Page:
The Youth, Family, and Community Sciences graduate program publishes a monthly blog written by students and alumni sharing important topics and helpful resources related to the field of family science. In the November blog post, Niambi Ivery shares key takeaways to prioritize and balance self-care during uncertain times like COVID-19, racial tensions, elections and more.
Are you worn out just hearing the phrase “we are facing unprecedented times”? Me too! The term is so ominous and creates angst in me. From the Coronavirus pandemic and racial tensions to virtual/remote learning and the 2020 election process…coupled with everyday life and a fair share of loss — many of us feel that 2020 has run its course and overstayed its welcome.
So what now? Well, there is still more 2020 to go and the reality is this is life…at times it has been extreme, difficult, and uncertain, but it is life nonetheless.
So how do we find balance and center self-care during times like these?
Well, first we must acknowledge that self-care is necessary, it isn’t a selfish luxury, but instead a lifesaving necessity. Often when we hear the term “self-care” we think of spa days and lighting candles, while those can be beneficial self-care practices, self-care encompasses so much more. Self-care is the act of filling and refilling your cup. A full cup allows you to share your happiness and energy with those around you. Self-care can include breathing exercises, a morning walk to start the day, an afternoon nap, or making your favorite meal when you are experiencing tense moments in life. Self-care can be declining an engagement, taking an extra-long hot shower, starting a new hobby (I became a plant mom during quarantine) and lastly, leaning into your support system (your village) — you don’t have to do this alone.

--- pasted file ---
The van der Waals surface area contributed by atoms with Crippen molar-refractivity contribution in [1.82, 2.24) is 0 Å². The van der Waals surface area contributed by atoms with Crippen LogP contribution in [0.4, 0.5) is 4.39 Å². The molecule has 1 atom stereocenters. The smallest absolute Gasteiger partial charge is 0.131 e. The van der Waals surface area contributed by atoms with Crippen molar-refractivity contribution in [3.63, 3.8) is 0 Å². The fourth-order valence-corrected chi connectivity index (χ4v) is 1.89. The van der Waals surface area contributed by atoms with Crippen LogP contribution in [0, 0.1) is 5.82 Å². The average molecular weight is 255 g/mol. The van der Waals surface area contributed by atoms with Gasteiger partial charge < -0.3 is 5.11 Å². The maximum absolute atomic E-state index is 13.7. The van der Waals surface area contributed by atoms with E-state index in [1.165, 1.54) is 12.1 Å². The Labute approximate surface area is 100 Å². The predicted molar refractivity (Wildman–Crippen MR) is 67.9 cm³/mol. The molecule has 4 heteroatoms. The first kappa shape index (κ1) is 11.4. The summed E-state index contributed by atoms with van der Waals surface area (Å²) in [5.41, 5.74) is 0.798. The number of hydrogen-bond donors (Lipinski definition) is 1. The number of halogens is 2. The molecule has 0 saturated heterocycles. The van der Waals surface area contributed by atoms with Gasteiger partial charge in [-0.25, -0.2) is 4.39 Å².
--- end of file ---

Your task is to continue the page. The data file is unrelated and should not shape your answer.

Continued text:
Self-care is centering your needs and attending to them and it requires self-awareness. In order to determine what you need in any moment of your life, you must first be able to tune in and assess what is going on. Identify when you may be feeling anxious, overwhelmed, down, or uncertain and become familiar with how these things show up in your body. Does your stomach begin to ache, do you find yourself becoming impatient, do your palms get sweaty? These are all indicators that WE need attention and that we need to take some self-care action.
Next, it is important to extend grace towards ourselves and those around us. In difficult and uncertain times, especially times that last over an extended period of time, we can begin to feel out of control and begin grabbing for and holding on to whatever control we can. That can manifest itself in ways like having limited patience with ourselves and others or getting frustrated when answers are not readily available. This is where grace can come in and turn things around. I like to say we should act from a “benefit of the doubt” kind of space whenever possible. Believe that you are doing your best given the current circumstances and so are the people around you. If either of you could do better, respond quicker, and/or differently, you would.
For most of us, the Coronavirus pandemic started in mid-March and here we are in mid-November, we have been at this thing for eight months. We must maintain perspective and decide which perspective we will choose! We faced school ending unexpectedly, courses resuming remotely, the holidays are quickly approaching and soon it will be a new year, but the common thread is that WE HAVE GOTTEN THROUGH. It may not look how we would have liked, but we did it, and keeping that perspective helps when angst and tension try to creep in.
So here are a few self-care takeaways as you continue to move forward…
- Self-care is NOT selfish…it’s selfless!
- You cannot give what you do not have (Fill up your cup.)
- Extend GRACE…to yourself and others!
- You can only do what you can do (Say “yes” when you can, say “no” when you can’t.)
- Keep your head to the sky…Keep pressing forward but rest when you need to!
Breathing Exercise: https://www.youtube.com/watch?v=nmFUDkj1Aq0.